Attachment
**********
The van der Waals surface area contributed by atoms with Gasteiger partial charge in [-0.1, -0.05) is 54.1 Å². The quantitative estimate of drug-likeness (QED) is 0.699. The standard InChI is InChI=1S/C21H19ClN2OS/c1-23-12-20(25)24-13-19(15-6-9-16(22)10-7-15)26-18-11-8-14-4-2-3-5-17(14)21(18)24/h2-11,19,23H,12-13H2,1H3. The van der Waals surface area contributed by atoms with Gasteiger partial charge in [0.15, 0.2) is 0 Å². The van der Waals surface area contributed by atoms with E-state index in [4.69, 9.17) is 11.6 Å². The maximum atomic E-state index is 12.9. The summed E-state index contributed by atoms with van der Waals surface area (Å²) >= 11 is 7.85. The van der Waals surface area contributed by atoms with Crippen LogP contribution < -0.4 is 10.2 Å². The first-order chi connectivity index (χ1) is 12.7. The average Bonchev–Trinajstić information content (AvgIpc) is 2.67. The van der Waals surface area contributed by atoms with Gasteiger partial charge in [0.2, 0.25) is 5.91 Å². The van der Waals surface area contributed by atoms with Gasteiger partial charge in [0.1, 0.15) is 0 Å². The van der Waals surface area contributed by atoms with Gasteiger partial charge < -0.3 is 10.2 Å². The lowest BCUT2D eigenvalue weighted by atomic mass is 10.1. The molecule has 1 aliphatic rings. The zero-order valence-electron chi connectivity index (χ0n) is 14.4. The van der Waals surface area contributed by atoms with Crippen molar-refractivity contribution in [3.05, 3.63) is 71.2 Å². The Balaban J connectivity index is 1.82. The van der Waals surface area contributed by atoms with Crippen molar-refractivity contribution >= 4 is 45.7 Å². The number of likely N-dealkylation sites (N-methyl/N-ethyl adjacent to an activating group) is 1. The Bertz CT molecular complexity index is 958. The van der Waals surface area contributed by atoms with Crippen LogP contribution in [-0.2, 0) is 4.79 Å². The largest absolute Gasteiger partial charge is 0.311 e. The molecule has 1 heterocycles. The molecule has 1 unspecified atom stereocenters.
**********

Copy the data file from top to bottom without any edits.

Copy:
The van der Waals surface area contributed by atoms with Gasteiger partial charge in [-0.1, -0.05) is 54.1 Å². The quantitative estimate of drug-likeness (QED) is 0.699. The standard InChI is InChI=1S/C21H19ClN2OS/c1-23-12-20(25)24-13-19(15-6-9-16(22)10-7-15)26-18-11-8-14-4-2-3-5-17(14)21(18)24/h2-11,19,23H,12-13H2,1H3. The van der Waals surface area contributed by atoms with Gasteiger partial charge in [0.15, 0.2) is 0 Å². The van der Waals surface area contributed by atoms with E-state index in [4.69, 9.17) is 11.6 Å². The maximum atomic E-state index is 12.9. The summed E-state index contributed by atoms with van der Waals surface area (Å²) >= 11 is 7.85. The van der Waals surface area contributed by atoms with Crippen LogP contribution < -0.4 is 10.2 Å². The first-order chi connectivity index (χ1) is 12.7. The average Bonchev–Trinajstić information content (AvgIpc) is 2.67. The van der Waals surface area contributed by atoms with Gasteiger partial charge in [0.2, 0.25) is 5.91 Å². The van der Waals surface area contributed by atoms with Gasteiger partial charge in [0.1, 0.15) is 0 Å². The van der Waals surface area contributed by atoms with Gasteiger partial charge < -0.3 is 10.2 Å². The lowest BCUT2D eigenvalue weighted by atomic mass is 10.1. The molecule has 1 aliphatic rings. The zero-order valence-electron chi connectivity index (χ0n) is 14.4. The van der Waals surface area contributed by atoms with Crippen molar-refractivity contribution in [3.05, 3.63) is 71.2 Å². The Balaban J connectivity index is 1.82. The van der Waals surface area contributed by atoms with Crippen molar-refractivity contribution >= 4 is 45.7 Å². The number of likely N-dealkylation sites (N-methyl/N-ethyl adjacent to an activating group) is 1. The Bertz CT molecular complexity index is 958. The van der Waals surface area contributed by atoms with Crippen LogP contribution in [-0.2, 0) is 4.79 Å². The largest absolute Gasteiger partial charge is 0.311 e. The molecule has 1 heterocycles. The molecule has 1 unspecified atom stereocenters.